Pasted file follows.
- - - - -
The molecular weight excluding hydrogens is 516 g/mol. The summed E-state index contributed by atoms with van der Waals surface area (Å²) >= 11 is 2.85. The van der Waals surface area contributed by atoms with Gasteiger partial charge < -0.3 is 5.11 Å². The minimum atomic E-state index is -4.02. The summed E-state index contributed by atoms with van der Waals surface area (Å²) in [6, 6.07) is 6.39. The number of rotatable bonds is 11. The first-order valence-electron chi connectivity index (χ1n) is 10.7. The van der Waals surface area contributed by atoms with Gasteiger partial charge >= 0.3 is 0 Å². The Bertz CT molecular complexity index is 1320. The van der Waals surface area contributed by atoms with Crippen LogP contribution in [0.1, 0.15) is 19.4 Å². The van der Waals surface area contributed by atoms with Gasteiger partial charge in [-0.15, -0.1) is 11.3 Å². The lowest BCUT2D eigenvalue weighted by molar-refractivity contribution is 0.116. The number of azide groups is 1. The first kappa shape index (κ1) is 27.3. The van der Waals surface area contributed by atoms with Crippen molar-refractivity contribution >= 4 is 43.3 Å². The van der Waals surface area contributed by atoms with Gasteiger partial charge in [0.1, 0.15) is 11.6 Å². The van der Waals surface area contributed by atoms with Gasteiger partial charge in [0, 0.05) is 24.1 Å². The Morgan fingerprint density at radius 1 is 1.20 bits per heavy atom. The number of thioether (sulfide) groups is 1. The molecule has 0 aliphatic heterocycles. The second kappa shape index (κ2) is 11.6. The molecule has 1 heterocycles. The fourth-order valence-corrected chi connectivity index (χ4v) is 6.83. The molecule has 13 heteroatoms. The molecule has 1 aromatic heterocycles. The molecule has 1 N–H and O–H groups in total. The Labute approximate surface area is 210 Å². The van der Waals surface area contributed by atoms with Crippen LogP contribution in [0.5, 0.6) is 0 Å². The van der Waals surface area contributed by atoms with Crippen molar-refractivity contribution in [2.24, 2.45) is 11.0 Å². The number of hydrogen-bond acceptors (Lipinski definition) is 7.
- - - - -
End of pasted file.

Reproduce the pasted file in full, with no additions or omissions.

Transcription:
The molecular weight excluding hydrogens is 516 g/mol. The summed E-state index contributed by atoms with van der Waals surface area (Å²) >= 11 is 2.85. The van der Waals surface area contributed by atoms with Gasteiger partial charge < -0.3 is 5.11 Å². The minimum atomic E-state index is -4.02. The summed E-state index contributed by atoms with van der Waals surface area (Å²) in [6, 6.07) is 6.39. The number of rotatable bonds is 11. The first-order valence-electron chi connectivity index (χ1n) is 10.7. The van der Waals surface area contributed by atoms with Gasteiger partial charge >= 0.3 is 0 Å². The Bertz CT molecular complexity index is 1320. The van der Waals surface area contributed by atoms with Crippen LogP contribution in [0.1, 0.15) is 19.4 Å². The van der Waals surface area contributed by atoms with Gasteiger partial charge in [-0.15, -0.1) is 11.3 Å². The lowest BCUT2D eigenvalue weighted by molar-refractivity contribution is 0.116. The number of azide groups is 1. The first kappa shape index (κ1) is 27.3. The van der Waals surface area contributed by atoms with Crippen molar-refractivity contribution >= 4 is 43.3 Å². The van der Waals surface area contributed by atoms with Gasteiger partial charge in [0.1, 0.15) is 11.6 Å². The van der Waals surface area contributed by atoms with Gasteiger partial charge in [0, 0.05) is 24.1 Å². The Morgan fingerprint density at radius 1 is 1.20 bits per heavy atom. The number of thioether (sulfide) groups is 1. The molecule has 0 aliphatic heterocycles. The second kappa shape index (κ2) is 11.6. The molecule has 1 heterocycles. The fourth-order valence-corrected chi connectivity index (χ4v) is 6.83. The molecule has 13 heteroatoms. The molecule has 1 aromatic heterocycles. The molecule has 1 N–H and O–H groups in total. The Labute approximate surface area is 210 Å². The van der Waals surface area contributed by atoms with Crippen LogP contribution in [0.5, 0.6) is 0 Å². The van der Waals surface area contributed by atoms with Crippen molar-refractivity contribution in [2.24, 2.45) is 11.0 Å². The number of hydrogen-bond acceptors (Lipinski definition) is 7.